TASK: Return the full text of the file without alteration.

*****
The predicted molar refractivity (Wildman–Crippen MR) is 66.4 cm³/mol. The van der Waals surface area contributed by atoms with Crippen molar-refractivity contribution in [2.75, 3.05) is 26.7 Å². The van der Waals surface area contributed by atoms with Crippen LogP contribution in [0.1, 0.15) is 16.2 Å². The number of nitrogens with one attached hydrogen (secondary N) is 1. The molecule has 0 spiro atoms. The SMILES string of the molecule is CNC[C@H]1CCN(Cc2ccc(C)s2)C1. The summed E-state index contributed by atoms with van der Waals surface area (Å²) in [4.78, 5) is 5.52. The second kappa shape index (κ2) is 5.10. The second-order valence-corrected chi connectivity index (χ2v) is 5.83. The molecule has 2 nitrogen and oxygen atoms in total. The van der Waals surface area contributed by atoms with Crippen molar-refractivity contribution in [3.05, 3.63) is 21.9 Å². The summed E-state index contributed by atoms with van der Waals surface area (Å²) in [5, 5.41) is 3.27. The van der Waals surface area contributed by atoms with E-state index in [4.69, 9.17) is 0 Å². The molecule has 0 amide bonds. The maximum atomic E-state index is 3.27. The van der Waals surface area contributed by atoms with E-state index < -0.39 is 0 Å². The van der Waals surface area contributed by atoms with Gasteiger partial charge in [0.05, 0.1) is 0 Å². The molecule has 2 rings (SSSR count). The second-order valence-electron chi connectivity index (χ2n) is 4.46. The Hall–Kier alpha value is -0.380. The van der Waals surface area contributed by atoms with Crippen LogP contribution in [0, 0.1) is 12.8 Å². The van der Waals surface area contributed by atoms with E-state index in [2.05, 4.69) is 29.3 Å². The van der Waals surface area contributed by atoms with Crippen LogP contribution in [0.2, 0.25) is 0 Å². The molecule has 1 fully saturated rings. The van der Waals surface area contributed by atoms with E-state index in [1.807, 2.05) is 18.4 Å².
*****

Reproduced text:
The predicted molar refractivity (Wildman–Crippen MR) is 66.4 cm³/mol. The van der Waals surface area contributed by atoms with Crippen molar-refractivity contribution in [2.75, 3.05) is 26.7 Å². The van der Waals surface area contributed by atoms with Crippen LogP contribution in [0.1, 0.15) is 16.2 Å². The number of nitrogens with one attached hydrogen (secondary N) is 1. The molecule has 0 spiro atoms. The SMILES string of the molecule is CNC[C@H]1CCN(Cc2ccc(C)s2)C1. The summed E-state index contributed by atoms with van der Waals surface area (Å²) in [4.78, 5) is 5.52. The second kappa shape index (κ2) is 5.10. The second-order valence-corrected chi connectivity index (χ2v) is 5.83. The molecule has 2 nitrogen and oxygen atoms in total. The van der Waals surface area contributed by atoms with Crippen molar-refractivity contribution in [3.05, 3.63) is 21.9 Å². The summed E-state index contributed by atoms with van der Waals surface area (Å²) in [5, 5.41) is 3.27. The van der Waals surface area contributed by atoms with E-state index in [4.69, 9.17) is 0 Å². The molecule has 0 amide bonds. The maximum atomic E-state index is 3.27. The van der Waals surface area contributed by atoms with E-state index < -0.39 is 0 Å². The van der Waals surface area contributed by atoms with Gasteiger partial charge in [0.05, 0.1) is 0 Å². The molecule has 2 rings (SSSR count). The second-order valence-electron chi connectivity index (χ2n) is 4.46. The Hall–Kier alpha value is -0.380. The van der Waals surface area contributed by atoms with Crippen LogP contribution in [0, 0.1) is 12.8 Å². The van der Waals surface area contributed by atoms with E-state index in [2.05, 4.69) is 29.3 Å². The van der Waals surface area contributed by atoms with Crippen LogP contribution in [0.2, 0.25) is 0 Å². The molecule has 1 fully saturated rings. The van der Waals surface area contributed by atoms with E-state index in [1.807, 2.05) is 18.4 Å².